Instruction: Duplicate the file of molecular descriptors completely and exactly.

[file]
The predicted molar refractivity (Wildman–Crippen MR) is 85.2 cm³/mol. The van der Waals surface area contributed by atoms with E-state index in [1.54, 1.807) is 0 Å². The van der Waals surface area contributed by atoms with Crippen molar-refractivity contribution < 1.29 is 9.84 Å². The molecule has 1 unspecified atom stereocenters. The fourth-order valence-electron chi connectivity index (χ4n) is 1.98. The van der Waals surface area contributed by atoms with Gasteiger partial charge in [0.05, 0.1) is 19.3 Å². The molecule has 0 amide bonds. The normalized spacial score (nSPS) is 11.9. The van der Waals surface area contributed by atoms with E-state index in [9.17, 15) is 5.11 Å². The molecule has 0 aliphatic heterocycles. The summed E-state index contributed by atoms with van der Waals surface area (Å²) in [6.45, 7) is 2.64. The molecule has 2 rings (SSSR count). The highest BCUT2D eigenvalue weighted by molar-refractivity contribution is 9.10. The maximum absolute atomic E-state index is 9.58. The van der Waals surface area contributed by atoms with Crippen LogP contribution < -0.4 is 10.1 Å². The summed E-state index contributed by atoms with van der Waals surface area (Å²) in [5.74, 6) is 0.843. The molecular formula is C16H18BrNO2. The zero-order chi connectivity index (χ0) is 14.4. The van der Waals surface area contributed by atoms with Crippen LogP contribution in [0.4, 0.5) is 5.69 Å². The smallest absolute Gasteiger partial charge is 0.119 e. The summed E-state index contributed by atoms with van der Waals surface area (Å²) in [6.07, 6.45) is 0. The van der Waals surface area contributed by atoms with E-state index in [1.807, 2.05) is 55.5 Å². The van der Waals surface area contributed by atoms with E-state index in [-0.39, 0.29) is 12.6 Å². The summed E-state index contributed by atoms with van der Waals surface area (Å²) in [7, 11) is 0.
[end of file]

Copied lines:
The predicted molar refractivity (Wildman–Crippen MR) is 85.2 cm³/mol. The van der Waals surface area contributed by atoms with E-state index in [1.54, 1.807) is 0 Å². The van der Waals surface area contributed by atoms with Crippen molar-refractivity contribution < 1.29 is 9.84 Å². The molecule has 1 unspecified atom stereocenters. The fourth-order valence-electron chi connectivity index (χ4n) is 1.98. The van der Waals surface area contributed by atoms with Gasteiger partial charge in [0.05, 0.1) is 19.3 Å². The molecule has 0 amide bonds. The normalized spacial score (nSPS) is 11.9. The van der Waals surface area contributed by atoms with E-state index in [9.17, 15) is 5.11 Å². The molecule has 0 aliphatic heterocycles. The summed E-state index contributed by atoms with van der Waals surface area (Å²) in [6.45, 7) is 2.64. The molecule has 2 rings (SSSR count). The highest BCUT2D eigenvalue weighted by molar-refractivity contribution is 9.10. The maximum absolute atomic E-state index is 9.58. The van der Waals surface area contributed by atoms with Crippen LogP contribution < -0.4 is 10.1 Å². The summed E-state index contributed by atoms with van der Waals surface area (Å²) in [5.74, 6) is 0.843. The molecular formula is C16H18BrNO2. The zero-order chi connectivity index (χ0) is 14.4. The van der Waals surface area contributed by atoms with Crippen LogP contribution in [0.4, 0.5) is 5.69 Å². The smallest absolute Gasteiger partial charge is 0.119 e. The summed E-state index contributed by atoms with van der Waals surface area (Å²) in [6.07, 6.45) is 0. The van der Waals surface area contributed by atoms with E-state index in [1.807, 2.05) is 55.5 Å². The van der Waals surface area contributed by atoms with E-state index in [-0.39, 0.29) is 12.6 Å². The summed E-state index contributed by atoms with van der Waals surface area (Å²) in [7, 11) is 0.